~Edi Ablavsky, BCRHHR Volunteer  
CharlieTransportation Initiative: Connecting Clients to Healthcare
Clients sitting on the T--Help us get to BCRHHR!
Donations in any amount gratefully accepted at the youcaring website.
Money for transportation is an important necessity that our clients have. Our clients are given $20 worth of Charlie cards monthly, if we have them available. These cards allow our clients make their healthcare appointments. A patient from a Sub-Saharan African country once said he had to walk 12 miles from his home in Lynn to his primary health clinic in the South End. However, with these cards he no longer has to worry about transportation and can focus on caring for himself. The funds received will help us limit their worries and allow them focus on their healthcare needs.

To make a donation for the cards, please visit: 
CareerCareer Development Program: Mock Interview Night
On Tuesday, June 18th and August 20th, the Career Development Program at the Boston Center for Refugee Health held its semiannual Mock Interview Night. Mock Interview Night is an event included in every 9-week Job Readiness Workshop that allows Job Readiness Workshop participants to practice their interviewing skills in a real-world setting. One client mentioned that, "one of the things I have seen in this country is that people are very hard working and time conscious-there is no time to waste!" Everyone who participated showed up ready to gain new skills. The Job Readiness participants attended the event from 4:00-6:00 pm, dressed in their professional interview clothing, resumes and cover letters in hand. The participants were interviewing for positions of their choosing, some seeking a job in the business industry, while others were looking for Certified Nurse Assistant positions, and others interviewing for a job as a secretary or security guard.

Three participants in mock interview night.
Interviewer and interviewees share a sigh of relief that the interviews went so well! 
Six volunteers from BCRHHR acted as the interviewers, each stationed in a different office at BCRHHR. The Job Readiness Workshop participants had two interviews each, rotating offices and interviewers. At the end of each interview, both interviewee and interviewer took time to reflect and discuss strengths and weaknesses of the interview. One participant summed up his experience saying, "the interview was very good, I've learned many things, I've got many hopes of getting a job, I've met many good people-I'm very happy with [the program]. "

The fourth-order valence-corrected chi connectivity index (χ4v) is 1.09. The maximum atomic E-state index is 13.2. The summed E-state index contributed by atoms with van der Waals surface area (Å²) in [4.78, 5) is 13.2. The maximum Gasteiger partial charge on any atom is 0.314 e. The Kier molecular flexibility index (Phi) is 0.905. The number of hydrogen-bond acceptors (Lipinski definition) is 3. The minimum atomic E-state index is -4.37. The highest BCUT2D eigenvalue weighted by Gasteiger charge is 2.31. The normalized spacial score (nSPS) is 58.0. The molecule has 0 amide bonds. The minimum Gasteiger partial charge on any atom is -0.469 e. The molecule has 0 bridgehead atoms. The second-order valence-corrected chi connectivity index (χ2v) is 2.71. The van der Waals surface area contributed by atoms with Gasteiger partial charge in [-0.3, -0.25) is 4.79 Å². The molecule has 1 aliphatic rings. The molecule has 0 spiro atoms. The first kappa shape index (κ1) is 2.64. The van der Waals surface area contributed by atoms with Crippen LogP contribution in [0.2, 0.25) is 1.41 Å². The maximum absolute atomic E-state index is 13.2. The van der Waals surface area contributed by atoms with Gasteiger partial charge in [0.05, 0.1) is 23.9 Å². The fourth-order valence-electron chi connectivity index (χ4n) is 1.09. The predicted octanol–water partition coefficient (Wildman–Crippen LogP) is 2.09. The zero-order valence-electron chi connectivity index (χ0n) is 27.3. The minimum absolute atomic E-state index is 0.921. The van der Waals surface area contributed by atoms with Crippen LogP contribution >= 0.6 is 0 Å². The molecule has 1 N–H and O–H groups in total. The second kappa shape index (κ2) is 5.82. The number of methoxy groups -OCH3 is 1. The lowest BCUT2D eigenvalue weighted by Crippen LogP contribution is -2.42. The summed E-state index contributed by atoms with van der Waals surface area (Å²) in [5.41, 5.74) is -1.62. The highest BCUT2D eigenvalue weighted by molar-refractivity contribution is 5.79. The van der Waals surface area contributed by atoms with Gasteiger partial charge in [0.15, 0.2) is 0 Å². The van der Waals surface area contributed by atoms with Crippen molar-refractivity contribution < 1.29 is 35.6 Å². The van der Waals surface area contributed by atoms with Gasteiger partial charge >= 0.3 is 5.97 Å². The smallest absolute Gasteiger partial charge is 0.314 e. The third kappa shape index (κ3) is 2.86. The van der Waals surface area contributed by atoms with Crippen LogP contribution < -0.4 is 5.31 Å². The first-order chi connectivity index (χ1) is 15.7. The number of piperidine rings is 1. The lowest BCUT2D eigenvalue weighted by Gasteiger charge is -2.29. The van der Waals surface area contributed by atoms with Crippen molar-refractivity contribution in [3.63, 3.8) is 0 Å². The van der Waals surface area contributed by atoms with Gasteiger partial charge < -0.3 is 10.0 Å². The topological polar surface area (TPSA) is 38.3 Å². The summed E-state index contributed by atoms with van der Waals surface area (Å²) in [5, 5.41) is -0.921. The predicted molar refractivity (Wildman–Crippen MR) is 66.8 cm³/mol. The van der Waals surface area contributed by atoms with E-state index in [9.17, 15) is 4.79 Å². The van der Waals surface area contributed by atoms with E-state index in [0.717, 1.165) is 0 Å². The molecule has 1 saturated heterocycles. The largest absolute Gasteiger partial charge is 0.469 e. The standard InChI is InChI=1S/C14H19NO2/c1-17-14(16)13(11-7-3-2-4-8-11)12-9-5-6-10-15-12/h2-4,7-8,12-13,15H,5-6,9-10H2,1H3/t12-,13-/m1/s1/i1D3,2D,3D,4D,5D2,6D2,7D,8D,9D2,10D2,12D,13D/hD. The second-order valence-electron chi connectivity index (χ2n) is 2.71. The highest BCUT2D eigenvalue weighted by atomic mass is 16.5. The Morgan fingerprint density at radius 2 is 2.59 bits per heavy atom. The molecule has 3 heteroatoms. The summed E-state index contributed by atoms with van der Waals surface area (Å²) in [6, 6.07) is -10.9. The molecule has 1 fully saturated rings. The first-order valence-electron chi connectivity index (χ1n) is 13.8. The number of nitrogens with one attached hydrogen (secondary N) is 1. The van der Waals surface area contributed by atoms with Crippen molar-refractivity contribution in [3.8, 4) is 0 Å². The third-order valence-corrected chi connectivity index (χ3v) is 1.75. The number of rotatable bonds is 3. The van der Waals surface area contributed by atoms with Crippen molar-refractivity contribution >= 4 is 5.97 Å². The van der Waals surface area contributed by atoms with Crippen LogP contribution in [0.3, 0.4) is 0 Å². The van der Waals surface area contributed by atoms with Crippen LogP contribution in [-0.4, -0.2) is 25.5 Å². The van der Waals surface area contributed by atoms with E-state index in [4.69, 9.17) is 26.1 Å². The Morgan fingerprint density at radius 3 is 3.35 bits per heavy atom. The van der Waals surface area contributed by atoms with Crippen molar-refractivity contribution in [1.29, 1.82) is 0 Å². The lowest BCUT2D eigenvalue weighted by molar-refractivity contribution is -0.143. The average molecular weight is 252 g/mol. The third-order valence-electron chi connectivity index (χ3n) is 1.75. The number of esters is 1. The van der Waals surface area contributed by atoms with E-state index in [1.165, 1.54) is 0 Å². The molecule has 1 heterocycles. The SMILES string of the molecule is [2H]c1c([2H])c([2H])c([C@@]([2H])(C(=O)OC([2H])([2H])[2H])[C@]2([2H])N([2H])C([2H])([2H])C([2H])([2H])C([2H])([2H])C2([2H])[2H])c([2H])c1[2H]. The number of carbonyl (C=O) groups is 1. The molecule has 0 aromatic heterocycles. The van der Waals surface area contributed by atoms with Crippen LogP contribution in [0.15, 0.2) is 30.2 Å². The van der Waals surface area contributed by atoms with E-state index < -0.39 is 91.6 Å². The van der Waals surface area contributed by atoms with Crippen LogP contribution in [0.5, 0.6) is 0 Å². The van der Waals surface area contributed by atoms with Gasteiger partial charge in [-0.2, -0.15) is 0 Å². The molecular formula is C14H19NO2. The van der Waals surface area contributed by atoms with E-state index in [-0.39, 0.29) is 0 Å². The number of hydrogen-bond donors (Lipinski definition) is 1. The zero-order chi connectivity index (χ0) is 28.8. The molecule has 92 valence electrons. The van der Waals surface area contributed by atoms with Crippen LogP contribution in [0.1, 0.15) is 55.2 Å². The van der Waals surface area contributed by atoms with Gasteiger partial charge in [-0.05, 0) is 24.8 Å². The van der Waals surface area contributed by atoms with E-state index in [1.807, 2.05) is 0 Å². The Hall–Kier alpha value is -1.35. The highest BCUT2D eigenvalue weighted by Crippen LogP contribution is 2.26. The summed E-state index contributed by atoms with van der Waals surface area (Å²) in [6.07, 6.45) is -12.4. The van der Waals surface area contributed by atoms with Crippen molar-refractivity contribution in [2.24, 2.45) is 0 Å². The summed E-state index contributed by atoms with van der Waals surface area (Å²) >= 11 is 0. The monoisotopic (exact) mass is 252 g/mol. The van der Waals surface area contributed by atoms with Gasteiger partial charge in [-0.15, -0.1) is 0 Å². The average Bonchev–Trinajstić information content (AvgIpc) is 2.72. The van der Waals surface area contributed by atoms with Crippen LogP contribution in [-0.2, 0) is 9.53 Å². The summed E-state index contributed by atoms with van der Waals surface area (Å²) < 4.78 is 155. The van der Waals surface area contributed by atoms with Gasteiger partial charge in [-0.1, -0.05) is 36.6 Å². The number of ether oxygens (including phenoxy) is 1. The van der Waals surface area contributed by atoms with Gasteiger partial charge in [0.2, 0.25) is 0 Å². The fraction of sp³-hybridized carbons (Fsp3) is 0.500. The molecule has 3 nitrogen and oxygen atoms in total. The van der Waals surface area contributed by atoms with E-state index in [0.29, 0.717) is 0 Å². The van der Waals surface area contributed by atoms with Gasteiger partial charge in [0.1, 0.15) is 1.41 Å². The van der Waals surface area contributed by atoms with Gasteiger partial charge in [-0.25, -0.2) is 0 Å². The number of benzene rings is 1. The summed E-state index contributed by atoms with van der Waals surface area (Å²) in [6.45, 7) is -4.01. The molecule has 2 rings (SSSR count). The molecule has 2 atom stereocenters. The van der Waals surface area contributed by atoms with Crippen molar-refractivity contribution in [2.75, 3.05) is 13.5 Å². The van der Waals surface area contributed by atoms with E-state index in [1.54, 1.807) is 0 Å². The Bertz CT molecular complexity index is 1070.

The evening ended with all the interviewers and interviewees coming together for a round table discussion and a pizza dinner!  Everyone had a great time, and our participants gained an incredible amount from the experience.

If you would like to help clients hone their interview skills by serving as an interviewer at a future mock interview night, please contact us.  
~Leigh Forbush, BCRHHR Career Development Counselor 
NewsBCRHHR in the News
The work of Boston Center for Refugee Health & Human Rights is featured on the website:

The director of Boston Center for Refugee Health and Human Rights, Dr. Linda Piwowarczyk, shares her thoughts on questions related to granting asylum in a recent issue of the Boston Globe: 
cookbookTable of Welcome, Recipes from Around the World
Looking to put a bit of international flavor into your Thanksgiving meal? Need a
Two people holding cookbooks.
Looking for a unique gift for the person who has everything? 
unique gift for someone who has everything?

The Table of Welcome, Recipes from Around the World Cookbook has recipes from patients, staff, volunteers, and friends of BCRHHR, from 35 countries on 5 continents. For the first time collected in this celebration of culinary traditions of resilient women and men from around the globe!

Price: $20, to benefit the Center. Do good, eat well!

Order online